While the mainstream press fell down on its responsibility to report the truth about the 2006 rewrite of the Army Field Manual, burying its use of coercive interrogation techniques amounting to torture, the alternative press and bloggers weren’t doing much better. Meanwhile, the foreign press was quizzing government figures about the unequal treatment of detainees in relation to Geneva Convention, and getting bureaucratic double-talk in response. The dialogue around the Army Field Manual hasn’t changed much in the ensuing seven years, and in large part this can be traced back to how consensus around the government’s interrogation manual was established.
|By: Jeff Kaye Wednesday January 15, 2014 11:08 pm|
|By: Jeff Kaye Thursday September 6, 2012 12:03 am|
Human Rights Watch (HRW) has released a major new report detailing how the Bush Administration and other allied governments tortured and imprisoned opponents of former Libyan dictator Muammar Gaddafi. The prisoners were then rendered to Gaddafi’s own prisons where many of them were tortured. Perhaps the most explosive new information in the report concerns charges by one of the prisoners that he was waterboarded. Meanwhile, a new document released by a Canadian news outlet charges former Guantanamo child prisoner Omar Khadr was subjected to waterboarding-like torture while in U.S. custody.
|By: Kevin Gosztola Wednesday April 4, 2012 11:00 am|
A State Department internal memo opposing the Justice Department’s arguments for CIA “enhanced interrogation techniques”—torture—has been released. The memo from February 2006 was written by Philip Zelikow, who at the time was a counselor to Secretary of State Condoleezza Rice. It was believed that all copies of the memo had been destroyed, but on April 3, [...]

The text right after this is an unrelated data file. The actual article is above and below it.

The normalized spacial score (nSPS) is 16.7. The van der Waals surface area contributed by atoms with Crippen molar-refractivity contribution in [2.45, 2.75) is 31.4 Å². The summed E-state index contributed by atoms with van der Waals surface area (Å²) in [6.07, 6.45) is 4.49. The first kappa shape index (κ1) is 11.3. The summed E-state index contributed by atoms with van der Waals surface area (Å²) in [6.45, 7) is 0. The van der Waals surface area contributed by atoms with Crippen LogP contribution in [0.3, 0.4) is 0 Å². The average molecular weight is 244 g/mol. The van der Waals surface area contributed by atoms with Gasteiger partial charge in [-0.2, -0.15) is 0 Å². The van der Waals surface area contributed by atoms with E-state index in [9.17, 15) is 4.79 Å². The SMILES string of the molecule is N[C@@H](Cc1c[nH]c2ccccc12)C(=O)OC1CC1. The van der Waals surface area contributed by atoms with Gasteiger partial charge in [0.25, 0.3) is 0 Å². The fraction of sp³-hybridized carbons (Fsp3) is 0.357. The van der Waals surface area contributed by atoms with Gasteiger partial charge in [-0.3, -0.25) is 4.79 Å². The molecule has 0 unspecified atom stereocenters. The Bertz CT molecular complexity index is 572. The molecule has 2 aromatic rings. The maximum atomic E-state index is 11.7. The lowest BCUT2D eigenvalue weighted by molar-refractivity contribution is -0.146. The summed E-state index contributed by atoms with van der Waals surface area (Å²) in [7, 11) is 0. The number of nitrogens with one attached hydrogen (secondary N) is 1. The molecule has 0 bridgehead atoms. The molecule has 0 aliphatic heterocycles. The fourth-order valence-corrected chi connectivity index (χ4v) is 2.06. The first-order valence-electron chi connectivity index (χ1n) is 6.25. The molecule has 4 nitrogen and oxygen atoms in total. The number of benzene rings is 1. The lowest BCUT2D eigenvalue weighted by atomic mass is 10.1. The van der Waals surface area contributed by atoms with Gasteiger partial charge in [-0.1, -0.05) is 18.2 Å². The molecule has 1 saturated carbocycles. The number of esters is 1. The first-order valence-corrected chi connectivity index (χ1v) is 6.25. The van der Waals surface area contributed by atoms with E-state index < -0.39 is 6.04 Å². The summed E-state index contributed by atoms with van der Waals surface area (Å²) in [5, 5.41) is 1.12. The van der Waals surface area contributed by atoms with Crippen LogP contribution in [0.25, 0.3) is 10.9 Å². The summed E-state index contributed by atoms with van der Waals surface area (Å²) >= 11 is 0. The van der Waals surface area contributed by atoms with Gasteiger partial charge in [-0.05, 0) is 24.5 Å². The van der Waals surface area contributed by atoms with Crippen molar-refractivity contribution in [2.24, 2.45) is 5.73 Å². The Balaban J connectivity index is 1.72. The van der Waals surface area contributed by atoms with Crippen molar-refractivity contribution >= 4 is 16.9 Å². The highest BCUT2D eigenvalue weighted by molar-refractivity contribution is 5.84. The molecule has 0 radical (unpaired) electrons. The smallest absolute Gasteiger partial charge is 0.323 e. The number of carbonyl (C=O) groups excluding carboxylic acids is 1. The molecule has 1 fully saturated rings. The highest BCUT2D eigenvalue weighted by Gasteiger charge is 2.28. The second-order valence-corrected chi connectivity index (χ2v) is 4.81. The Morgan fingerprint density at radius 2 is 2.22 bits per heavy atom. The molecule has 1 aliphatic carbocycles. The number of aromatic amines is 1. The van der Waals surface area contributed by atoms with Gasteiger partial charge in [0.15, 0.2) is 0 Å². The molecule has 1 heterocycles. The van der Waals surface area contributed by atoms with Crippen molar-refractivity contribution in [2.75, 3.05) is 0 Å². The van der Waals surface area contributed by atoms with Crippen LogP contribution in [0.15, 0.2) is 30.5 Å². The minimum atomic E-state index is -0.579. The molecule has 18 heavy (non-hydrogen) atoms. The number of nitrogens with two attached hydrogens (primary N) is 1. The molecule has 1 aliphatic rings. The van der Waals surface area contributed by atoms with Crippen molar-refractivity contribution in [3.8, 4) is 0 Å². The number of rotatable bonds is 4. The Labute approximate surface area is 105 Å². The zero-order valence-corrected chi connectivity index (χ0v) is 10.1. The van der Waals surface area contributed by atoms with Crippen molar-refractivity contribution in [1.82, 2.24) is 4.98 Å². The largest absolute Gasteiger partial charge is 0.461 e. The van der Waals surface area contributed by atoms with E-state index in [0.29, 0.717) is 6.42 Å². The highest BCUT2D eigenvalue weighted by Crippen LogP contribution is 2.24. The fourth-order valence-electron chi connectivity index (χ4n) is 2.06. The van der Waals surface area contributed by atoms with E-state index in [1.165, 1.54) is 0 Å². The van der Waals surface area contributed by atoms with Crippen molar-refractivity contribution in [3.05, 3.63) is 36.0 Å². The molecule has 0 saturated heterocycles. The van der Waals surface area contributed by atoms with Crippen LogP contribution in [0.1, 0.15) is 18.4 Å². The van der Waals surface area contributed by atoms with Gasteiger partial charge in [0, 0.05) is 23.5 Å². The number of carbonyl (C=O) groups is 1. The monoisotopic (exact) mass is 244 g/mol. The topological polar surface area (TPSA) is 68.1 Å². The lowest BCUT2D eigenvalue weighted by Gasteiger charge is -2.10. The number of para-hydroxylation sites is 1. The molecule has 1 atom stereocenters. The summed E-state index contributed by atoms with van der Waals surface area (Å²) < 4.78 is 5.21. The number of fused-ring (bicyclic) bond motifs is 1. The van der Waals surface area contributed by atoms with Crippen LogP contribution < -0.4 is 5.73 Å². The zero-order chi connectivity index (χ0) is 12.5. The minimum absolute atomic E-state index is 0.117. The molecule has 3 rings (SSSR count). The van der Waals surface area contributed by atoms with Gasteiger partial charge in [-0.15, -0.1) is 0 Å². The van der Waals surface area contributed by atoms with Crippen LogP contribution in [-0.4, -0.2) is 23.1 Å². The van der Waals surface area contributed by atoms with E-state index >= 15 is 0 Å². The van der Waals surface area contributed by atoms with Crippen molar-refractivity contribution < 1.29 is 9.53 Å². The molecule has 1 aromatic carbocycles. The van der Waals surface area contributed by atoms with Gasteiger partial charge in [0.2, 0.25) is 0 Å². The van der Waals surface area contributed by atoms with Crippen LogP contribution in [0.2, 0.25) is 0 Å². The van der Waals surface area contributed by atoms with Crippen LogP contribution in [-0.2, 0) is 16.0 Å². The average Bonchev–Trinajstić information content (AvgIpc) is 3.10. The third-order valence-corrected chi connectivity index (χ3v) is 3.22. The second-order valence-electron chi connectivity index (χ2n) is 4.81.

|By: Kevin Gosztola Thursday March 8, 2012 2:10 pm|
As part of a follow-up from the CIA’s destruction of torture videotapes, the American Civil Liberties Union (ACLU) has been working to force the CIA to release cables that describe how the agency used waterboarding. The CIA asserts the Freedom of Information Act (FOIA) lawsuit should not induce the release of documents because waterboarding involves [...]
|By: Jeff Kaye Monday August 8, 2011 8:36 pm|
I was pleased to be asked to appear on the successful RT news program The Alyona Show earlier today. The interview was offered as a follow-up to an investigatory article published at Truthout last week, which showed that all protestations by Donald Rumsfeld and U.S. government authorities aside, the U.S. military did engage in torture remarkably similar to waterboarding, if not waterboarding itself. An accompanying article was also posted here at The Dissenter.
My investigation, based on multiple detainee accounts, news reports, doctor review of selected Guantanamo medical records, testimony before a Congressional committee, and Department of Justice and Department of Defense investigations, revealed that a number of detainees at different DoD sites, including Guantanamo, were held down and had streams of water from a hose directed for minutes at a time between their mouth and nose.
The article includes video of the interview.
|By: Kevin Gosztola Friday August 5, 2011 8:06 am|
Keith Olbermann opened his “Countdown” show on Current TV last night with a segment on new revelations on the use of water torture at American military facilities like Guantanamo Bay, Cuba. Olbermann specifically cited a story that ran on Truthout.org by Jeff Kaye, who regularly writes and publishes to this blog (although Olbermann did not [...]
|By: Jeff Kaye Tuesday August 2, 2011 3:56 pm|
A new examination of waterboarding and other “water treatment” torture practices by the Department of Defense, published today at Truthout, seriously calls into question the accepted narrative around waterboarding by the U.S. government. Up until now, it’s been accepted that only the CIA waterboarded detainees at black sites in the “war on terror,” and only three prisoners at that. But a new investigation of available materials from Congress, Inspector General reports, first-hand and second-hand accounts in the press, as well as other documentary evidence, shows that use of waterboarding-style torture was likely used widely by U.S. forces, from Afghanistan to Iraq to Guantanamo.
|By: Jeff Kaye Tuesday August 2, 2011 12:13 am|
In the RT video, Kurnaz talks about his stay in Kandahar, imprisoned by the U.S. military before he was shipped to Guantanamo. He was age 19.
“In Kandahar,” Kurnaz says, “was happening all kinds of things, what you can just imagine under torture. I saw many people get killed under torture in Kandahar.”